Nations Aim To Zero Out Shipping Emissions by Midcentury

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Regulators reached a provisional deal on how quickly the transition to zero-emissions fuels should happen for cargo ships, which often burn particularly dirty oil, reports The New York Times.

The breakthrough

Negotiators from nearly every country reached a provisional agreement on Thursday to effectively eliminate the shipping industry’s greenhouse gas emissions by as close to 2050 as possible.

The breakthrough was made at an annual meeting in London of the International Maritime Organization, the global shipping regulator. The agreement, which will be formally signed on Friday, also sets goals for emissions reductions to be reached by 2030 and 2040.

According to delegates who were present at the talks, which were closed to reporters, the agreement’s ambitions were tempered by representatives of countries with major economic interests in oil production and maritime trade.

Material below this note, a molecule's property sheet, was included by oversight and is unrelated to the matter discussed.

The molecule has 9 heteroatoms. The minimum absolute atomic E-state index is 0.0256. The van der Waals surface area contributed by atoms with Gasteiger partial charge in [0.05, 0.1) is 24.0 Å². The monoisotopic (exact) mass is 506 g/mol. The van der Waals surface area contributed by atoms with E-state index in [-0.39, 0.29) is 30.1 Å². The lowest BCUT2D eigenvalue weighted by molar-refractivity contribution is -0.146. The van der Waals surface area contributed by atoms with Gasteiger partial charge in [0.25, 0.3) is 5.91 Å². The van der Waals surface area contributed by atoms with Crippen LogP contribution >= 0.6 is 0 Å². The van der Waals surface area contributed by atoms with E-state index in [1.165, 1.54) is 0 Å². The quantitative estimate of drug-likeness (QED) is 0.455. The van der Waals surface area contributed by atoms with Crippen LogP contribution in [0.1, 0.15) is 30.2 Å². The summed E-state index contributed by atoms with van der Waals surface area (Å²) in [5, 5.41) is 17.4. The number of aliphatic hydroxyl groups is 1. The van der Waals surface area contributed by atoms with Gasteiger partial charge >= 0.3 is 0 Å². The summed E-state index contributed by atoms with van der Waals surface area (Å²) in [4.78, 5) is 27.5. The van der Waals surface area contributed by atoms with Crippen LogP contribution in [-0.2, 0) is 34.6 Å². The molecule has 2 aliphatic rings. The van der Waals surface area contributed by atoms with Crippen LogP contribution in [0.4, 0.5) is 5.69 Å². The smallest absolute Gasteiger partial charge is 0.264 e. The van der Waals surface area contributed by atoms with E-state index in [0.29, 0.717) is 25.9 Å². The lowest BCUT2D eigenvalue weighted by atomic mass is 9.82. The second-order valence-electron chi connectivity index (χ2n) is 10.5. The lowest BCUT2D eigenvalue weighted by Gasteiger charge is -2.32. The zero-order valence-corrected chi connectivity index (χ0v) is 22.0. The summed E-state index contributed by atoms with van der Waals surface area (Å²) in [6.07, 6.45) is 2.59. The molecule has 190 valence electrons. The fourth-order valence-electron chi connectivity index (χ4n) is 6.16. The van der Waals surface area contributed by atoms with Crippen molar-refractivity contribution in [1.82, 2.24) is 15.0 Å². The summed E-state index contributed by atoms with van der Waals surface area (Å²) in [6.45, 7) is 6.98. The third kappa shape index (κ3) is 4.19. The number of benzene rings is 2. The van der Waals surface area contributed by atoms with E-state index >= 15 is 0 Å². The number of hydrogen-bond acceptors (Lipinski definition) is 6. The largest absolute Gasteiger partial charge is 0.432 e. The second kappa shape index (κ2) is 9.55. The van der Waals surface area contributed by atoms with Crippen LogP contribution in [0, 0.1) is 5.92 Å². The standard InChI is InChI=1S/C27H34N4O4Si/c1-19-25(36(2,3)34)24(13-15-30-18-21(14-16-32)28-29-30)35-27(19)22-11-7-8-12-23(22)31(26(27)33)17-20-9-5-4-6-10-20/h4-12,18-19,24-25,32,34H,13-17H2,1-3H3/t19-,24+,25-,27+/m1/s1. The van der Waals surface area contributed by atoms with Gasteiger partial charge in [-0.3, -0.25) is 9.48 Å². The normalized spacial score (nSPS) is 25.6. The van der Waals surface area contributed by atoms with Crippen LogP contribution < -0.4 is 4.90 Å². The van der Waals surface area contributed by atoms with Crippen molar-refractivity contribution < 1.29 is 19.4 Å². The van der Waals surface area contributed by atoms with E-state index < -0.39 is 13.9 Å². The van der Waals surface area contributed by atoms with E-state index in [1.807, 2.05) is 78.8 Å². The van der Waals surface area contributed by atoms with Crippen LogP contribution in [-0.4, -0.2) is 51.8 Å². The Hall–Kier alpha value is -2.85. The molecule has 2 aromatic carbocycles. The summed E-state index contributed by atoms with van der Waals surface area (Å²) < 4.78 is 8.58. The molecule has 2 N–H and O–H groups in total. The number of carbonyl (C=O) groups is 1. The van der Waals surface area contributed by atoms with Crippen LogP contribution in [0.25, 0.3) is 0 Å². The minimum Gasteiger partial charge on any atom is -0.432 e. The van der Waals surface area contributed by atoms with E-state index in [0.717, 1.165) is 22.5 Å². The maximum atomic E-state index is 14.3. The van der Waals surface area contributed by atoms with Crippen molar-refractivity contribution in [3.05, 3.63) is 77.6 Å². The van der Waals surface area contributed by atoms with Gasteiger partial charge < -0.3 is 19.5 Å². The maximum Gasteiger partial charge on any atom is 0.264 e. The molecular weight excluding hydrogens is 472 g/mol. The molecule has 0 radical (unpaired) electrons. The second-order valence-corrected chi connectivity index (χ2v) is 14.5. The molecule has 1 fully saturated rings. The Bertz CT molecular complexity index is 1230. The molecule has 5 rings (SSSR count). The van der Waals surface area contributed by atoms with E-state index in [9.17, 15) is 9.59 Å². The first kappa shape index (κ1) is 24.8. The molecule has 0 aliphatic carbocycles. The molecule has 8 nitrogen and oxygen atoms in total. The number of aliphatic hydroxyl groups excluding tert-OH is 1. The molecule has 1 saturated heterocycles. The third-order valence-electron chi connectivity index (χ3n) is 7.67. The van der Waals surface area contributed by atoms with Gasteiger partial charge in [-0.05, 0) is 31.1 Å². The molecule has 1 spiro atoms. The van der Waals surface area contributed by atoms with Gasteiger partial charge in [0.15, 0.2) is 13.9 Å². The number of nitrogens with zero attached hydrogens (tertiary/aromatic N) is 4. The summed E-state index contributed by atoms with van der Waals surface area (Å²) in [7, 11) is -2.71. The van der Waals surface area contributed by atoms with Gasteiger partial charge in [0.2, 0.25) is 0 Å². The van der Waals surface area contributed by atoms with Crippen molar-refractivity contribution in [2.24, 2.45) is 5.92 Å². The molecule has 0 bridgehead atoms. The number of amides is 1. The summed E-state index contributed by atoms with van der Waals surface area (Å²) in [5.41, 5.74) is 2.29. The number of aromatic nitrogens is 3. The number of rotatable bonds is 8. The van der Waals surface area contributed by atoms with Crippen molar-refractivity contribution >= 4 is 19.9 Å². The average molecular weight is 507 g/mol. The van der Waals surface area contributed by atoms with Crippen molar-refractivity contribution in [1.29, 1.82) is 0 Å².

But a strong last-minute push from small island nations and other poorer coastal countries led to commitments from the organization that are in line with limiting global warming to 1.5 degrees Celsius. That is the threshold most climate scientists say the world must avoid crossing to avert the most catastrophic effects of climate change.

The shipping industry accounts for around 3 percent of global greenhouse gas emissions. Ships that transport fuel, ore, grain and containers full of consumer goods typically burn heavy fuel oil, which is more emissions-intensive than most other fossil fuels.

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Source: The New York Times